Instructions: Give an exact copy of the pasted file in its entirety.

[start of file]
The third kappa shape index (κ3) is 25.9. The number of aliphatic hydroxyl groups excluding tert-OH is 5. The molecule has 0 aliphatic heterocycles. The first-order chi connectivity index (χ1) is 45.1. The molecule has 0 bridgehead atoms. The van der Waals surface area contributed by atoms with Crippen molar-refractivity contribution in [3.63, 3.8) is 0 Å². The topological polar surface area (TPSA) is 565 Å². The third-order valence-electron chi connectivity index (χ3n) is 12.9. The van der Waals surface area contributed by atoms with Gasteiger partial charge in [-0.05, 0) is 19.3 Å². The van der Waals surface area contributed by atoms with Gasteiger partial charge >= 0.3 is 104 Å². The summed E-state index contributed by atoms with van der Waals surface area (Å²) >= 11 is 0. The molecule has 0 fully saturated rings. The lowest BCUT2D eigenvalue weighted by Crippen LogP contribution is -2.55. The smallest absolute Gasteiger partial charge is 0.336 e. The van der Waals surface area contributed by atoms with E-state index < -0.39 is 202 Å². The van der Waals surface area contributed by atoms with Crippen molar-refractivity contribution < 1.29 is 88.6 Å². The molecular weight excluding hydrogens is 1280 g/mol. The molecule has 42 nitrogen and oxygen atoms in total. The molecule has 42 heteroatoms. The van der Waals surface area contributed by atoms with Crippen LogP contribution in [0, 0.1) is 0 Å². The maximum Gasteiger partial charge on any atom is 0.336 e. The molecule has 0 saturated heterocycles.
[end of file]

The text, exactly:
The third kappa shape index (κ3) is 25.9. The number of aliphatic hydroxyl groups excluding tert-OH is 5. The molecule has 0 aliphatic heterocycles. The first-order chi connectivity index (χ1) is 45.1. The molecule has 0 bridgehead atoms. The van der Waals surface area contributed by atoms with Crippen molar-refractivity contribution in [3.63, 3.8) is 0 Å². The topological polar surface area (TPSA) is 565 Å². The third-order valence-electron chi connectivity index (χ3n) is 12.9. The van der Waals surface area contributed by atoms with Gasteiger partial charge in [-0.05, 0) is 19.3 Å². The van der Waals surface area contributed by atoms with Gasteiger partial charge >= 0.3 is 104 Å². The summed E-state index contributed by atoms with van der Waals surface area (Å²) >= 11 is 0. The molecule has 0 fully saturated rings. The lowest BCUT2D eigenvalue weighted by Crippen LogP contribution is -2.55. The smallest absolute Gasteiger partial charge is 0.336 e. The van der Waals surface area contributed by atoms with E-state index < -0.39 is 202 Å². The van der Waals surface area contributed by atoms with Crippen molar-refractivity contribution < 1.29 is 88.6 Å². The molecular weight excluding hydrogens is 1280 g/mol. The molecule has 42 nitrogen and oxygen atoms in total. The molecule has 42 heteroatoms. The van der Waals surface area contributed by atoms with Crippen LogP contribution in [0, 0.1) is 0 Å². The maximum Gasteiger partial charge on any atom is 0.336 e. The molecule has 0 saturated heterocycles.